Nova Scotia

Nova Scotia sex workers questioned in human trafficking crackdown

A dozen sex-trade workers in Nova Scotia were part of a nation-wide police crack down on human trafficking.

Nova Scotia sex-trade workers said they won't stop after undercover police contact them online

Twelve Nova Scotia sex-trade workers were targeted in a national RCMP operation. (CBC)

Twelve Nova Scotia sex-trade workers were part of a national RCMP investigation designed, in part, to stop human trafficking.

Officers from 40 police services across the country met with sex trade workers to question them and discuss options.

"Human trafficking is a crime, unfortunately, that doesn't have borders so hence the national investigation," RCMP spokesperson Const. Mark Skinner said Thursday.

Sex workers contacted online by undercover officers

The investigation, called Operation Northern Spotlight, took place earlier this month and included 11 women and one man in Nova Scotia, who were contacted online by police officers posing as johns.

The undercover officers provided a hotel room number and questioned the prostitutes when they arrived, Skinner said.

The goal of their meeting was to make sure they were aware of the dangers of their profession, he said.

"Simply it was 'Hello, we are police. We know what business you're involved in and we'd like to give you some options in that respect. We want to make sure you're safe,'" Skinner said.

"So certainly there was a fostering and nurturing conversation to discuss options that person could have if in the future they chose to have a profession in a different capacity," he said.

Fewer sex-trade workers on the street

Very few sex-trade workers in Nova Scotia work at street corners, Skinner said. Instead, most now contact johns online.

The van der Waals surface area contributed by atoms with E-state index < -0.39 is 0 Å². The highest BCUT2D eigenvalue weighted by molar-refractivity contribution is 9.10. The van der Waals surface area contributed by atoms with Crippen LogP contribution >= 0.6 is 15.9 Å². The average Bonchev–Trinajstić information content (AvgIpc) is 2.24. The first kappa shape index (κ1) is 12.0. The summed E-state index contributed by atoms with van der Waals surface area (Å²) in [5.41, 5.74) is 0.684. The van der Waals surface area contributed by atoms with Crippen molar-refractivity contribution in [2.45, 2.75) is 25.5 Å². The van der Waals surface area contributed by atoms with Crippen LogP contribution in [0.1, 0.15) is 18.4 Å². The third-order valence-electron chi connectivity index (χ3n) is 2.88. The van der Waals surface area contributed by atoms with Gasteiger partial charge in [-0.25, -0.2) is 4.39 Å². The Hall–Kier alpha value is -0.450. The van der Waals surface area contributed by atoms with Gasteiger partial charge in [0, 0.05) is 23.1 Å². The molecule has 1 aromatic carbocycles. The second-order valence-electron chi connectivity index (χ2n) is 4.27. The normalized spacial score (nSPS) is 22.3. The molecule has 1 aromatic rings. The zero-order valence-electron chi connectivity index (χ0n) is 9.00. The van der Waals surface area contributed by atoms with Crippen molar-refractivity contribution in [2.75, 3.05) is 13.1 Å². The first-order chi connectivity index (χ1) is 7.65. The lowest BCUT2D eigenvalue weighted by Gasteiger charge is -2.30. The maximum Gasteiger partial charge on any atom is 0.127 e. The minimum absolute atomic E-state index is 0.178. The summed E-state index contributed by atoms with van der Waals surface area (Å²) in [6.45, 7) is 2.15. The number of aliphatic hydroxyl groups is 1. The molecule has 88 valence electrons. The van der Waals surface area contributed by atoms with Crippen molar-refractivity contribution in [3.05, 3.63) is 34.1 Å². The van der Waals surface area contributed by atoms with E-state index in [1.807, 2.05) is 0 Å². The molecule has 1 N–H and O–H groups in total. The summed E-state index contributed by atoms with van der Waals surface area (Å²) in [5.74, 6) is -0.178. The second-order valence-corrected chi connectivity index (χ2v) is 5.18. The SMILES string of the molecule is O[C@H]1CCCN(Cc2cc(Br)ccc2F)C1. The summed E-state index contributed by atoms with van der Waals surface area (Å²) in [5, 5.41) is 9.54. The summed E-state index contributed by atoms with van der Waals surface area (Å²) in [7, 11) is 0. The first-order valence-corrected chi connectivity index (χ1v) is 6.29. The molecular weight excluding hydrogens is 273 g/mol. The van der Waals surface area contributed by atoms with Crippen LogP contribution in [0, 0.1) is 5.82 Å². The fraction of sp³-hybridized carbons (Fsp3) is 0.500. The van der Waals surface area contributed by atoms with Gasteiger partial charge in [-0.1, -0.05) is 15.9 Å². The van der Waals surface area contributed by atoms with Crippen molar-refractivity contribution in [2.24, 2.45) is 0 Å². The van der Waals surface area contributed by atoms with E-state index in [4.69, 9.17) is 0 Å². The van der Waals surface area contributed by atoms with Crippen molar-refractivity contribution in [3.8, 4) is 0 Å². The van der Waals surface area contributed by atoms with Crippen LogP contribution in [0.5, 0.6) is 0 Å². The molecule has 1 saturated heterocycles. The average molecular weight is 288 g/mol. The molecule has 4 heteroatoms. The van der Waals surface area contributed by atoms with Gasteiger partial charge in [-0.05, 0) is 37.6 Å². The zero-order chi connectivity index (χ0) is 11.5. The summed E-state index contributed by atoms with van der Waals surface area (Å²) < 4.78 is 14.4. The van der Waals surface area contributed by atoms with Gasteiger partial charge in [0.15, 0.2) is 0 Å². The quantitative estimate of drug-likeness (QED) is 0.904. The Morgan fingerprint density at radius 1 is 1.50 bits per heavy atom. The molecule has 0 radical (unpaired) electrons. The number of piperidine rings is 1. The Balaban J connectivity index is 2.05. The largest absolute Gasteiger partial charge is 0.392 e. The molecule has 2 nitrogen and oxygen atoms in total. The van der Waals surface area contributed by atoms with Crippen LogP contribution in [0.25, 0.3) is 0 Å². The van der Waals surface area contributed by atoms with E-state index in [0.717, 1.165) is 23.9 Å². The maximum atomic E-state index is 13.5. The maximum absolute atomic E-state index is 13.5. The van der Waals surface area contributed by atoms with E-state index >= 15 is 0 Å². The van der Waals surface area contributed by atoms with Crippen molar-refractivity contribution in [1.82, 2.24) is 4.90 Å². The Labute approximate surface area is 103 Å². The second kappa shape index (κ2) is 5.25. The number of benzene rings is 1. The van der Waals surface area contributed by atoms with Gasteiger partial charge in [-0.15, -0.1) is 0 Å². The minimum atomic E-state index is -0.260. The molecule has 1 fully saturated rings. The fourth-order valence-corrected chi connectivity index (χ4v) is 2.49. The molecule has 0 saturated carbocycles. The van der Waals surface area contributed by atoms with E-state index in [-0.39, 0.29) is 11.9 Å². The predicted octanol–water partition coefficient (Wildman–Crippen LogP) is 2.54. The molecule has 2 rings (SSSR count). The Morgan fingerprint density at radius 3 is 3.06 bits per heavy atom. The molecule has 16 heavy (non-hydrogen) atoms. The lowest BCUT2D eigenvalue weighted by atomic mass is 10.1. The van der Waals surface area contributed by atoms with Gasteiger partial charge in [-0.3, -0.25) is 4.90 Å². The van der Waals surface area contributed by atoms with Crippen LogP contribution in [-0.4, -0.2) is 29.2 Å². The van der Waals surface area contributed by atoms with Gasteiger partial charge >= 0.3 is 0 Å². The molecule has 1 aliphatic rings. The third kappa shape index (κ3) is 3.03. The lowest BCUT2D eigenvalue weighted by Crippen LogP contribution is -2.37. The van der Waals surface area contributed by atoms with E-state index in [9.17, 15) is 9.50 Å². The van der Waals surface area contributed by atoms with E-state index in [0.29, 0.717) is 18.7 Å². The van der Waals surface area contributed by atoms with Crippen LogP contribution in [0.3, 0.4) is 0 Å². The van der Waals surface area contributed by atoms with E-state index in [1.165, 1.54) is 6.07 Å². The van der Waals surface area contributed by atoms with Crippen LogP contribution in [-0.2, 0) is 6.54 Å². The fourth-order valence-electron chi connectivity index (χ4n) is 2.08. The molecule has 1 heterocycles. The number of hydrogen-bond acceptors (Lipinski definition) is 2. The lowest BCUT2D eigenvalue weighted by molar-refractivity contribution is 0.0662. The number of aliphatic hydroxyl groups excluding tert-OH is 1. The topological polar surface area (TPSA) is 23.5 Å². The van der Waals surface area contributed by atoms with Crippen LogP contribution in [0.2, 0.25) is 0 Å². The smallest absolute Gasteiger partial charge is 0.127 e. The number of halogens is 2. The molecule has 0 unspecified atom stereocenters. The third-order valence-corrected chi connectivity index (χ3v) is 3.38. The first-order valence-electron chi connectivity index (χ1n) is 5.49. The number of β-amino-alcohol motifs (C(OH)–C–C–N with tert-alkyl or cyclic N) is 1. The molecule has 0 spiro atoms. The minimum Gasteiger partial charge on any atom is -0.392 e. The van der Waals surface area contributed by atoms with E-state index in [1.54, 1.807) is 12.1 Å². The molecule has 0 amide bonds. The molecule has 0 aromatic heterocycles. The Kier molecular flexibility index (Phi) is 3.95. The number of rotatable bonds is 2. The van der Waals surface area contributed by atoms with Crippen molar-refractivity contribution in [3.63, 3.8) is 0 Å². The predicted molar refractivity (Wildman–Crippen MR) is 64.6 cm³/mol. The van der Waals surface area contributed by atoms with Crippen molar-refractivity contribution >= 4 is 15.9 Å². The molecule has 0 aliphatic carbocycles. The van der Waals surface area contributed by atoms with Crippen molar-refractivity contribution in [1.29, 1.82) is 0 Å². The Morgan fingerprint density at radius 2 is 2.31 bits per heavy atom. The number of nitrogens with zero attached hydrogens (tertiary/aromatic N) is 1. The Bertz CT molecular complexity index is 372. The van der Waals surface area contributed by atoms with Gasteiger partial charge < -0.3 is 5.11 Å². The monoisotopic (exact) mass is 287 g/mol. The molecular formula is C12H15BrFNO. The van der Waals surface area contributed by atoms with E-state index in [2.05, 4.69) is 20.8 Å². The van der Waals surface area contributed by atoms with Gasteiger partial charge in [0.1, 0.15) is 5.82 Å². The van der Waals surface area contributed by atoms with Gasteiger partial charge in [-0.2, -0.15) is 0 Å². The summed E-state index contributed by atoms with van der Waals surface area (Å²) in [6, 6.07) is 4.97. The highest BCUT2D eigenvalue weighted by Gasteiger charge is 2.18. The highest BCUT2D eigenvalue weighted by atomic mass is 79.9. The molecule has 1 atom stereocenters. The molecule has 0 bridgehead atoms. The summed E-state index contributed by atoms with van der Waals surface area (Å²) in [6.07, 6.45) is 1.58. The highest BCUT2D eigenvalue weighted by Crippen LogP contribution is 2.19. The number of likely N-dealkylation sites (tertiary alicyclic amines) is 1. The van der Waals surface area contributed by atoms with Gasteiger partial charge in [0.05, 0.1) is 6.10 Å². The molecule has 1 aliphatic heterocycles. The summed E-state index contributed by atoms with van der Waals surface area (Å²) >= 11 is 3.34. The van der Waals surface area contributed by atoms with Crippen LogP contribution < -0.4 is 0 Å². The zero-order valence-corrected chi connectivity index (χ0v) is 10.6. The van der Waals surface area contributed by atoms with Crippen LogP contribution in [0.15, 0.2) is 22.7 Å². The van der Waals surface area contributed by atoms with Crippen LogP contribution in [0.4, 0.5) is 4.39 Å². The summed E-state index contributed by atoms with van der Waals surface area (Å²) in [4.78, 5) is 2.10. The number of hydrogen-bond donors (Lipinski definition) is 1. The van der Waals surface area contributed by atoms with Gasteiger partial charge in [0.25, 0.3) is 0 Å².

Police said the prostitutes contacted in Halifax and in the greater Sydney area weren't cooperative with police.

"In the particular case of the six individuals in the Halifax area, they chose to continue their activity within the sex trade industry," Skinner said. "In Cape Breton, the same."

Police used the operation as a way to bring attention to the larger issue that people who work in the sex trade industry are very susceptible to human trafficking, he said.

Skinner said the prostitutes were provided with police and community support group resources that are available if they have a change of heart and decide to get out of the sex trade.

Police across the country made 47 arrests and laid charges for 137 offences as part of the operation.

Comments

To encourage thoughtful and respectful conversations, first and last names will appear with each submission to CBC/Radio-Canada's online communities (except in children and youth-oriented communities). Pseudonyms will no longer be permitted.

By submitting a comment, you accept that CBC has the right to reproduce and publish that comment in whole or in part, in any manner CBC chooses. Please note that CBC does not endorse the opinions expressed in comments. Comments on this story are moderated according to our Submission Guidelines. Comments are welcome while open. We reserve the right to close comments at any time.